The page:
Students for Concealed Carry on Campus, a group that formed in the wake of last year's Virginia Tech massacre, has attracted new support following last month's shootings at Northern Illinois University, which once again revealed the limitations of campus security measures. On Wednesday The New York Times reported on the debate over an Arizona bill that would allow concealed carry on campus. According to The Philadelphia Inquirer, at least 12 other states are considering similar legislation. Utah is the only state that already allows guns on campus.
As I said after the Virginia Tech murders, I am sympathetic to the idea that students and faculty members who are licensed to carry guns should be allowed to carry them on campus. "Gun-free zones" clearly do not protect people from gun-wielding maniacs (or ordinary criminals or scary ex-boyfriends) and may well attract them to places where they know their victims will be unarmed. Guns in the right hands can deter attacks or at least cut them short.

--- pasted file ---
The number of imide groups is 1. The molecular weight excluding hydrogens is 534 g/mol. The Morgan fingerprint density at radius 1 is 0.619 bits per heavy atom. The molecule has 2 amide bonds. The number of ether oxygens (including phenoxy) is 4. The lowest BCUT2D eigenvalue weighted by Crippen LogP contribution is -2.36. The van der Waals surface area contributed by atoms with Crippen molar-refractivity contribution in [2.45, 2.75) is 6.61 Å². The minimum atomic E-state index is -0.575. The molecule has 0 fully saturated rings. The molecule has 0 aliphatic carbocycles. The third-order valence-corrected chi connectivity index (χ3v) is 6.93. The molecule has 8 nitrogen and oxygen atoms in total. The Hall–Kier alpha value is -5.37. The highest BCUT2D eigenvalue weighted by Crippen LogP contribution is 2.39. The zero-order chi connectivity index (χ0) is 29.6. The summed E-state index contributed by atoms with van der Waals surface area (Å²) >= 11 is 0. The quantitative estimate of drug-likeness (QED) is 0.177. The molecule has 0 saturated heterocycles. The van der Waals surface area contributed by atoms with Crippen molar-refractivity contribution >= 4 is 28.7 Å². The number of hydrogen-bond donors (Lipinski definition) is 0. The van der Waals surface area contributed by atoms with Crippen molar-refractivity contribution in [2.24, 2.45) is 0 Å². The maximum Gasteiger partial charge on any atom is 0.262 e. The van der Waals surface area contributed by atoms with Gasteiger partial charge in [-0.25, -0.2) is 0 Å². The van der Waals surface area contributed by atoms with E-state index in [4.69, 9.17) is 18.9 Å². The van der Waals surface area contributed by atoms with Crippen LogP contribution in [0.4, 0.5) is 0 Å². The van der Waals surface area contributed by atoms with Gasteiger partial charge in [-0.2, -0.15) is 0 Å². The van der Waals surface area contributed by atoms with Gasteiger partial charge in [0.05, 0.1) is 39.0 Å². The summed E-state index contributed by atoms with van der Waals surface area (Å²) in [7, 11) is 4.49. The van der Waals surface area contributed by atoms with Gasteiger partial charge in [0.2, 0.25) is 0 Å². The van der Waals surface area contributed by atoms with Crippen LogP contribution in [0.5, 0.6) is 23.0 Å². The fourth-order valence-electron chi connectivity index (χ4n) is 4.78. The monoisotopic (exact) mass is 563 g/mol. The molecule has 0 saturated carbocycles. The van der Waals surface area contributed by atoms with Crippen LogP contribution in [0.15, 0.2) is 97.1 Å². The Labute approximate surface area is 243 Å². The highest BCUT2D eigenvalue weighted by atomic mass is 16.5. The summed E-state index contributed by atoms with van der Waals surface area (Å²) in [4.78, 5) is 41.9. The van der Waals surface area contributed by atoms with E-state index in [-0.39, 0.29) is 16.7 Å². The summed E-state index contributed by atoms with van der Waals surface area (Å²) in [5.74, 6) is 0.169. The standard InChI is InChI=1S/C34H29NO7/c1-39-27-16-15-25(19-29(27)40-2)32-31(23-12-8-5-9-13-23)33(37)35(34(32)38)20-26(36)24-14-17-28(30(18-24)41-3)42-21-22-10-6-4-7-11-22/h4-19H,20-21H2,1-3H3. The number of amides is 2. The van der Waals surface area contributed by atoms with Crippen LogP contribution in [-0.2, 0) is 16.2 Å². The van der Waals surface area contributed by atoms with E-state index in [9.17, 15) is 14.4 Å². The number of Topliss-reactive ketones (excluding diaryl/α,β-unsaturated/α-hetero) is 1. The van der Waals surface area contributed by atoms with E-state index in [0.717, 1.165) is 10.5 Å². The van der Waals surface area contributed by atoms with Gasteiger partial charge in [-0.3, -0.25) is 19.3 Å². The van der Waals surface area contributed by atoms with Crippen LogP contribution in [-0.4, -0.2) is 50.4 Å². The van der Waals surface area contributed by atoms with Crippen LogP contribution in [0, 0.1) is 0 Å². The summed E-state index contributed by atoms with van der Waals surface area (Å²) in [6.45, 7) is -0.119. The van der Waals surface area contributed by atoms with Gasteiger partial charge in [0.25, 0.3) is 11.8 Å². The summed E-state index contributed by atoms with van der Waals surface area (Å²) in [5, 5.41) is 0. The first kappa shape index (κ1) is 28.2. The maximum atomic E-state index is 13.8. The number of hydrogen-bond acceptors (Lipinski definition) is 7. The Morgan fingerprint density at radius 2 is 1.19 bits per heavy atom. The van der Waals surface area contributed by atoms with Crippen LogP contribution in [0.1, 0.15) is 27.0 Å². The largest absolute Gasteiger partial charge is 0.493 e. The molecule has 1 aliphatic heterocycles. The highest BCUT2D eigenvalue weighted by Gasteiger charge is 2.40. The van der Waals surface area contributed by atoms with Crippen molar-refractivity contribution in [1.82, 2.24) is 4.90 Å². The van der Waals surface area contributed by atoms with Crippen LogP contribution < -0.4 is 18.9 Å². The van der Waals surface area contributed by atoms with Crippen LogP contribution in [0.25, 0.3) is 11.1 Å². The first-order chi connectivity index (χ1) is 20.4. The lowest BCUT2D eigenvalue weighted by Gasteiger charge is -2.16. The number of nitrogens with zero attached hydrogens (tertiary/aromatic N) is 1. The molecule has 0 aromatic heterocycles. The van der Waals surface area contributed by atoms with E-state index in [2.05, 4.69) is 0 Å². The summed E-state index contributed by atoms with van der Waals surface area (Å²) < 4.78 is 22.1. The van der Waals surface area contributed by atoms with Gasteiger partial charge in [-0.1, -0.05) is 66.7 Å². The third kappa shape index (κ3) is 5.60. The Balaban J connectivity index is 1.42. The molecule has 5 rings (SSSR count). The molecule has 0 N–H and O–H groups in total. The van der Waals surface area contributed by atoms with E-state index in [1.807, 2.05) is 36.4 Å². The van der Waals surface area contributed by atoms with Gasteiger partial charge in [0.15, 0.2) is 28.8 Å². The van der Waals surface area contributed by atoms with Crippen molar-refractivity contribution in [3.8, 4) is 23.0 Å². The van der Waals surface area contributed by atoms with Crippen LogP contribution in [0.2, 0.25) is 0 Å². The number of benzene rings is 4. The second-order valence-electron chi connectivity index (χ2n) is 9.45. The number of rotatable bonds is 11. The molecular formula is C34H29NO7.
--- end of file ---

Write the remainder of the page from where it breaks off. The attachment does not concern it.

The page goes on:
The downside of letting people carry weapons on campus is the same as the downside of letting them carry weapons anywhere else: Everyday arguments might escalate into deadly violence, accidents might happen, police (assuming they ever arrived in time) might mistake a law-abiding gun owner for an attacker, drunken gun owners could start whooping it up by wildly firing shots into the air, etc. These are the same arguments that gun controllers deployed in opposing the liberalization of concealed carry laws across the country, and the nightmare scenarios never materialized, even though 39 states now have nondiscretionary permit policies. On the whole, permit holders turned out to be remarkably well-behaved, committing crimes at a lower rate than the general population and rarely doing anything bad enough to lose their permits.
Instead of an increase in violence, adoption of Florida-style concealed carry policies has been followed by a decline in violence. The extent to which that decline can be attributed to more guns in the hands of law-abiding people in public places remains a matter of much controversy. But one thing seems pretty clear: The fears stoked by opponents of concealed carry liberalization were unjustified. Are there good reasons to think their dark predictions about guns on campus will be any more accurate?
[Thanks to KD Sim for the Inquirer link.]